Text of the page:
“Inflation and monetary policy remain the single largest influences on short term market returns” – One Four Nine

by | May 15, 2024

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Bevan Blair, Chief Investment Officer, One Four Nine shares his latest market analysis

Inflation and central banks’ response to inflation via monetary policy are still the single largest influences on short-term returns in markets. It has been the key overriding theme since late 2021 and it shows no sign of abating as a determinant of short-term noise in markets.

As the first quarter of 2024 evolved, data indicated that, whilst falling, inflation was not decreasing at the rate of which was initially anticipated, and in the US, it even started to increase slightly again. Inflations ‘stickiness’ presents as one very large metaphorical spanner in the works for central bankers, as they had hoped that with their tight monetary policy, inflation would be firmly back at or near target by now. 

 
 

Because of the stickiness of inflation, the market has had to reassess its outlook quite starkly. Now the market expects the first rate cut in the US to come in either August or September, estimating between 1 and 2 rate cuts this year with policy rate at year-end between 4.75% and 5.00%. This has been a significant shift of rate expectations in just three months.

The story is almost exactly the same in the UK and EU. In the UK now, the first cut is expected in August as opposed to May with between 2 or 3 rate cuts rather than 6 or 7 and the Bank of England (BOE) base rate will end between 4.50% and 4.75%, rather than 3.50% to 3.75%. It now looks likely that the European Central Bank (ECB) will be the first of the major central banks to move rates down as inflation there is now just 2.4%, with little economic growth to speak of to reignite it. In other words -they have room to cut.

Strong job market

 
 

One of the key reasons why we have not thus far entered a more prolonged economic downturn in the face of higher interest rates has been that labour markets have remained very strong. US job creation, as measured by non-farm payrolls, has exceeded expectations and been consistently positive. The US is adding jobs, even as monetary policy tightens.

In the UK, the unemployment rate has changed little in the two years since the hiking cycle began. Wages have on the whole not kept pace with inflation over the last three years but there has been some wage growth. While there is a cost of living crisis the fact that people on the whole remain employed has meant that even if their real take-home pay is lower, their nominal pay is higher and they remain employed.

Market performance 

 
 

Equity and bond markets moved in opposite directions last quarter. Bond markets globally fell as yields expanded on revisions to interest rate expectations, while equity markets posted strong positive returns as momentum showed no sign of abating.

In the UK, the Gilt yields rose across all maturities, more so at the longer-dated end of the curve. The two-year Gilt yield rose from 3.98% to 4.17%, an increase of 19 basis points while the ten-year Gilt yield rose from 3.53% to 3.93%, an increase of 40 basis points.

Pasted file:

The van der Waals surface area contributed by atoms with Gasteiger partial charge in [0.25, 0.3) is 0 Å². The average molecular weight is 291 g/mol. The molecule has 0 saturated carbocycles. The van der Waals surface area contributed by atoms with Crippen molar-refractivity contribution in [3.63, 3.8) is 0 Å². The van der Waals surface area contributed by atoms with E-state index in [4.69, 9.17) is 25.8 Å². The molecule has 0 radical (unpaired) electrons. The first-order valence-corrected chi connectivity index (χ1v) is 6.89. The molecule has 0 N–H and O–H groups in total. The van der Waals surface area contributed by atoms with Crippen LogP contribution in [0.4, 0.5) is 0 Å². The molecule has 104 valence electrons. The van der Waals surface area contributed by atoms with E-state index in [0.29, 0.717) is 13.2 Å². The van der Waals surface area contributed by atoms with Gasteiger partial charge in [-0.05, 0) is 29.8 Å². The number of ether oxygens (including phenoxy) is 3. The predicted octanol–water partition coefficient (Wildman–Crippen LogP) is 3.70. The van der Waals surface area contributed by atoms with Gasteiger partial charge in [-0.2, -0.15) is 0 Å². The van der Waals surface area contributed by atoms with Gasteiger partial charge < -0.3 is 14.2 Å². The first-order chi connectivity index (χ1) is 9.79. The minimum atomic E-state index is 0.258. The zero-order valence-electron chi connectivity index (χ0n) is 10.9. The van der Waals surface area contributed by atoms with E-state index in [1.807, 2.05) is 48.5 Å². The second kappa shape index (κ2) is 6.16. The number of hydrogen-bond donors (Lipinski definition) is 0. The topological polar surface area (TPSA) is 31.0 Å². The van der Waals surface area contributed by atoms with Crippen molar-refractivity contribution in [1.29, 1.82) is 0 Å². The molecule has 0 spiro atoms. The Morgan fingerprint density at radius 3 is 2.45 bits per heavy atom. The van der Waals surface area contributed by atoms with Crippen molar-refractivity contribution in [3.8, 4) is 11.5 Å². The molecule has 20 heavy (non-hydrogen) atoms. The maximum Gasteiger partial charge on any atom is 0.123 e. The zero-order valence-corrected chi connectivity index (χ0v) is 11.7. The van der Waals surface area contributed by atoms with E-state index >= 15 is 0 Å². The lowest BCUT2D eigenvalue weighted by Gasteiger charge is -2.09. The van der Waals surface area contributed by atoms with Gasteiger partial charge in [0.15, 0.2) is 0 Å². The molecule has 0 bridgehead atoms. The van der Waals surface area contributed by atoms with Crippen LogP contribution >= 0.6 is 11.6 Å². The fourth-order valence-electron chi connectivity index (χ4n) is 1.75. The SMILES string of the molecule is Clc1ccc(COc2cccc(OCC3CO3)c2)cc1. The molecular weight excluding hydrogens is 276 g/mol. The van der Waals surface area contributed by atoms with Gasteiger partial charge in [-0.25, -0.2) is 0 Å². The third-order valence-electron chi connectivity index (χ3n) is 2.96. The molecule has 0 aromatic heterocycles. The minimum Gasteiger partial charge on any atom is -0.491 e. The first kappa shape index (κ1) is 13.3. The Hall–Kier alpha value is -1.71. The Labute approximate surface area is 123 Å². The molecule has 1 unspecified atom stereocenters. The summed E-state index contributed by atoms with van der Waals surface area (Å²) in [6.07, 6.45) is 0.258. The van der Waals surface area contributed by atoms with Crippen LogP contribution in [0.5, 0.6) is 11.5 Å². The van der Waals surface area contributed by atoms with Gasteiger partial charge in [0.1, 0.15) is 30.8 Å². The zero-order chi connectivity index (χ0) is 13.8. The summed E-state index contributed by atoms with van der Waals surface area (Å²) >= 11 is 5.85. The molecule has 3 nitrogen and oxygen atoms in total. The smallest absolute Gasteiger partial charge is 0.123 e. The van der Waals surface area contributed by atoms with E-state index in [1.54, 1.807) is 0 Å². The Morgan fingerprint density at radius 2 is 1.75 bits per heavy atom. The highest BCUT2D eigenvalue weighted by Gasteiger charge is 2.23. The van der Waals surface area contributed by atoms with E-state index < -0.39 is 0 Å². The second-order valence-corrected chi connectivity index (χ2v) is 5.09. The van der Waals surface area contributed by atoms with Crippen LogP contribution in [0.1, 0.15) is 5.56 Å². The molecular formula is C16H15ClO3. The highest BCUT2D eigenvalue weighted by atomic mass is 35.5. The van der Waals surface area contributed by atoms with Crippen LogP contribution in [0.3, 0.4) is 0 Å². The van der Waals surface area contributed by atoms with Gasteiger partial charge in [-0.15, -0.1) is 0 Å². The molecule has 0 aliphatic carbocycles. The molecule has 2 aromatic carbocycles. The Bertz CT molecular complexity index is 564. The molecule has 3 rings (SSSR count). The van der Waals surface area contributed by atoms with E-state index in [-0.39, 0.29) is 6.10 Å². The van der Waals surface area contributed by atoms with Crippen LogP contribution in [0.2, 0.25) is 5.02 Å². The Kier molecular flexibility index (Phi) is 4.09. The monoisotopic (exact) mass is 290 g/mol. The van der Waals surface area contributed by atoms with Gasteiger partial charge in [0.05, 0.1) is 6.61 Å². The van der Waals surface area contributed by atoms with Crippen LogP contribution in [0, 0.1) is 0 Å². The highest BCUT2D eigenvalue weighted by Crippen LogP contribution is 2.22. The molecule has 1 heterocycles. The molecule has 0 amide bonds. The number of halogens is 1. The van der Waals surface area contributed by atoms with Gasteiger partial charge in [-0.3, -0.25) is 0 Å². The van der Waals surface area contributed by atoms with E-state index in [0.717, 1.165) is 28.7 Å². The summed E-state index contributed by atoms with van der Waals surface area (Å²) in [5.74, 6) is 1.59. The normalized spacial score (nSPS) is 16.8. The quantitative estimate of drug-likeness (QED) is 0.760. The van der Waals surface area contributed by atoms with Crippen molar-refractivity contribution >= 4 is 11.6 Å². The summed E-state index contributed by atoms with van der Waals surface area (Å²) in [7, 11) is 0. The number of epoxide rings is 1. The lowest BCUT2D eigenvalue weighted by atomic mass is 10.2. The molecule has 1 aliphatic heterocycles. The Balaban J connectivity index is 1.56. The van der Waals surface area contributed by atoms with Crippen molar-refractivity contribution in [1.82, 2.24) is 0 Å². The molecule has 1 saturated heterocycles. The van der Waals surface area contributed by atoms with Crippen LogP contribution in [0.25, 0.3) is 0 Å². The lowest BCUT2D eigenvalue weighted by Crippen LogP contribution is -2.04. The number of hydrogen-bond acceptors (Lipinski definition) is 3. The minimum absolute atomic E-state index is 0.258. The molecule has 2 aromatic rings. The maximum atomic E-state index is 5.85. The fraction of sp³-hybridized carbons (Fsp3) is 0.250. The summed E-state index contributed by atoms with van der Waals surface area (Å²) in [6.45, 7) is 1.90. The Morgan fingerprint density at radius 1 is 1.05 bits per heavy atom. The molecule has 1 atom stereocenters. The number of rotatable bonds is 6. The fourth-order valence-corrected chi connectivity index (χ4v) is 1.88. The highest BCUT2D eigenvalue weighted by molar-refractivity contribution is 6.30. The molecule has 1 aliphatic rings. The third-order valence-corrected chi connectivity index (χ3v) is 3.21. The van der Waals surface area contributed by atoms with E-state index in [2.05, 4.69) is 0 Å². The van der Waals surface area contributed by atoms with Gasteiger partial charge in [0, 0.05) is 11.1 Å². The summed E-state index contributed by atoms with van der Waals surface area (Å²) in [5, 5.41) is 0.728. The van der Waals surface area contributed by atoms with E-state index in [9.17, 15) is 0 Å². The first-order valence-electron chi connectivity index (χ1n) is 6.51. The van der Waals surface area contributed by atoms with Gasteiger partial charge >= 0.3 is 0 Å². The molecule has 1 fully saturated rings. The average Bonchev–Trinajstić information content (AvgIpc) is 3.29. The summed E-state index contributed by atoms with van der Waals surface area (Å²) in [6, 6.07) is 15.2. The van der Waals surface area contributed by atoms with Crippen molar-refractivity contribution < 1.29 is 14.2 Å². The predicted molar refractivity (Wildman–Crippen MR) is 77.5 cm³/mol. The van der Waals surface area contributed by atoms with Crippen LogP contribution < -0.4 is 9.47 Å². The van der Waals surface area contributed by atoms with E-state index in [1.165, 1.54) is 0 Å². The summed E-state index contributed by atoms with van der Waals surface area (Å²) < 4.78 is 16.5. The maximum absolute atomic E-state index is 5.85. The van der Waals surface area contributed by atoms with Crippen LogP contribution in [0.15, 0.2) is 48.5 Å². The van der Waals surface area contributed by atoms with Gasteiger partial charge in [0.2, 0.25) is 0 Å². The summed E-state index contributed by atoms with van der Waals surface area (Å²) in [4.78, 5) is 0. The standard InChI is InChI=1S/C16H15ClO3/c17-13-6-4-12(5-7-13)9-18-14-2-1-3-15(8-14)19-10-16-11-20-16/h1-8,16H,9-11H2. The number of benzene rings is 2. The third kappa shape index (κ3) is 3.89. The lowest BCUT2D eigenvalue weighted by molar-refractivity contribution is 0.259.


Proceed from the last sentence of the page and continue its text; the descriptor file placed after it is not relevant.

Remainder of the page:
It was a similar story in the US as yields rose across all maturities. The US ten-year treasury yield rose 33 basis points to 4.20% at the end of the quarter. US treasuries lost 0.94% over the quarter, less than the UK reflecting the lower duration of the treasury market in the US.

 
 

Equities meanwhile continued their strong performance from Q4 2023 into Q1 2024 with the MSCI world gaining 9.88% over the quarter in sterling terms. There was some style differentiation with growth stocks gaining 11.24% and value stocks gaining 8.47%. Quality stocks performed even better gaining 12.59%.

There was significant regional variation, tempered by currency movements. Japanese and US equities were by far the strongest performing regions during the quarter delivering double-digit returns in both local currency and sterling terms.  Returns from the UK, Asian and Emerging markets were significantly behind those of Europe, Japan and the US, as they were last year.

Rates on the horizon 

 
 

We are now at the end of the current rate rising cycle, although importantly the necessary conditions have not materialised yet, in relation to stronger than expected economic data minimising the room to cut. 

When rate cuts do happen we do not expect rates to head back towards the “emergency” levels of 2008 to 2021. Central Banks will want to keep some rate powder dry for the next existential crisis they may face. 

Markets, both bond and equity, are very focused on the number and timing of rate cuts and we feel they will be in a period of range trading until they get clarity from central banks about when these cuts may happen. Until then markets will be noisy and directionless. Maybe once we get the first rate cut markets can end their obsession with rates and inflation and focus on growth as a driver of market returns, with fixed income retreating to a more predictable dull market, as it should be!

 
 

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